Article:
At the start of the 2008 season we hadn’t heard of Chris Froome, but all of a sudden his name was everywhere — including le Tour.
We thought we’d better have a word with the man who has to go training at 5.00am to beat the Johannesburg traffic.
You seemed to appear from nowhere, Chris!
“Yes, it did feel that way — I don’t think that many people in their first year as a professional get the chances that I did.”
You’re in Johannesburg just now, but you still spend a bit of time in Kenya over the winter?
“I spend some time there yes, mainly over Xmas, it’s at high altitude and you can do good work on the mountain bike — but not the road bike because the surfaces are pretty bad.
“My father is in Johannesburg, where I am just now, but you have to go out training at 5.00am to beat the traffic; it takes about an hour to ride to quiet roads. You have to be careful, it’s not like Europe, the cars don’t respect you; they come straight at you.”
How did you get into cycling in Kenya?
“That’s a good question!
“I’ve always loved riding my bike, I had a BMX, it was my transport and I explored on it. We used to go camping and take the bike to the Great Escarpment in South Africa for my birthdays, where the scenery is just so beautiful.
“When I was 14, I went to school in South Africa and on weekends I’d ride little races, but my first race was actually in Kenya — it wasn’t a great experience, there’s just no organisation there.”
You initially rode for the South African Konica team?
“Yes, but before that I was offered a place with the UCI training school at Aigle — it was a great opportunity and a great programme; it’s excellent for the smaller federations which don’t have the resources.”
Your breakthrough came in the Giro delle Regione, didn’t it?
“It was my first tour in Europe and it just suited me — the longer races and the longer climbs.
“It all just fell into place; I was second on stage two and won a stage two days later — it was great to discover that I could compete at that level. It was a few months after that Barloworld approached me, but I’d also ridden well in the GP William Tell in Switzerland, I got fourth and second on stages.”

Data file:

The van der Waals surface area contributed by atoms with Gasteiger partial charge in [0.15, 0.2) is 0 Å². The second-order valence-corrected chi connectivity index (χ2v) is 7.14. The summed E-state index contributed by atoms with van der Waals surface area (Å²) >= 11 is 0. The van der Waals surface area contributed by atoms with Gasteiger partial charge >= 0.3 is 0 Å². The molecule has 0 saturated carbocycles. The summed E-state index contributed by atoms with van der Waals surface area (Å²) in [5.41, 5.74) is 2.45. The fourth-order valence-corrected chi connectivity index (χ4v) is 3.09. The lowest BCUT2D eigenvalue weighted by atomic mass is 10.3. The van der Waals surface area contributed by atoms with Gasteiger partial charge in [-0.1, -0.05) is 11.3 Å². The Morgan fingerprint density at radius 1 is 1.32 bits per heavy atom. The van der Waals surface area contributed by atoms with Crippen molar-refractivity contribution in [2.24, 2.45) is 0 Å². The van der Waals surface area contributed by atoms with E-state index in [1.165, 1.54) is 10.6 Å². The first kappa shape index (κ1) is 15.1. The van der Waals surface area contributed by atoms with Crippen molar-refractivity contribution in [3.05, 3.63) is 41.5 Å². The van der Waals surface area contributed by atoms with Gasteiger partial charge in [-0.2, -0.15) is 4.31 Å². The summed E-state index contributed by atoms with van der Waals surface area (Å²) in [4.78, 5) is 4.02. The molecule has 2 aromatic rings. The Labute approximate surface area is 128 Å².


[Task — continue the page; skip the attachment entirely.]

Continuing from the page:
Was your nationality change from Kenyan to British to do with the proposed GB Tour team?
“It was a lot of things; it was great to ride for Kenya, but I’m not Kenyan — I can’t be, I’m white, my parents are British and I have British ancestry.
“The GB team approached me in 2007 and I could see that British Cycling is moving in the right direction, so I decided to apply for citizenship; I live in Europe for 10 months of the year, so it makes sense from that perspective too.
“The GB Tour team is definitely an option; it’s a 100% positive direction for the Federation to take.”
Did the press in Kenya take much notice of your Tour debut or change of nationality?
“Not at all, cycling just isn’t followed by the press there, a few articles about me riding the Tour, but that was about it.”
Was the Tour your first experience of the really big climbs?
“I hadn’t done climbs like that before, no — and I still have a long way to go before I can say that I’m a climber.
“The first week was the hardest, I’d been taking a break off the bike because I didn’t think I was riding the Tour; I only found out 10 days prior that I was riding — but it was a brilliant learning curve.”
The Duenas affair must have been stressful?
“I look at it that it was part of the learning curve. You hear doping stories, but there it is, right on your doorstep.
“I felt it was a betrayal, happening right under our noses, I was thinking; “there must be a mistake, Moises isn’t a bad guy!”
“Barloworld were really good, their representative was supportive right through all of that and told us that they’d support us in 2009, so I didn’t feel pressure in that respect.”
What about the Worlds?
“It was hard work and an eye opener.
“If I was preparing for it again, I’d have to take the training up a notch — you’re over 250 kilometres when a lot of your usual racing is around the 200 mark.
“The circuit didn’t really suit me, there was hardly an inch of flat on that course, I’d have preferred longer climbs; but it’s not as if you can ask for the design of the Worlds course to suit you, though!”
What’s your favourite thing about being a pro?
“Everything rides on self motivation — what goes in is what comes out; if you work hard then you get the results. In a funny way, I like the lifestyle of discipline and self motivation.”
If you could change one thing about being a pro?
“I’d like to have more security, knowing that you have a ride for several years, instead of one or two.
“I can see that a sponsor wouldn’t want riders to get complacent but the one year contract situation can lead to selfish riding as the season comes to an end and guys are desperate to get a team.
“Riders without contracts for the following year will often ride for themselves, rather than help a team mate, even though he may be in with a chance of winning they’ll try and get a top ten finish to improve their value to a new employer.”
How’s the programme for 2009?
“Very interesting; all the races suit me and they are all geared towards building up for the Giro — five or six day tours.
“I much prefer stage races to single day events; for examples we have the Tour of the Med, the Tour of Turkey and Setimana Cycliste Internationale.
“I want to make the Giro team because I’d love to do another Grand Tour, the more you do, the more you learn and your strength builds.”
Goals for 2009?
“It would be great to pick up some small wins and ride the Giro; where my aim would be to compete in the young rider classification. But I’ve no massive hopes, I just want to continue to build for the future.
If his second year goes like his first, then that shouldn’t be a problem; with thanks to Chris for his time and courtesy.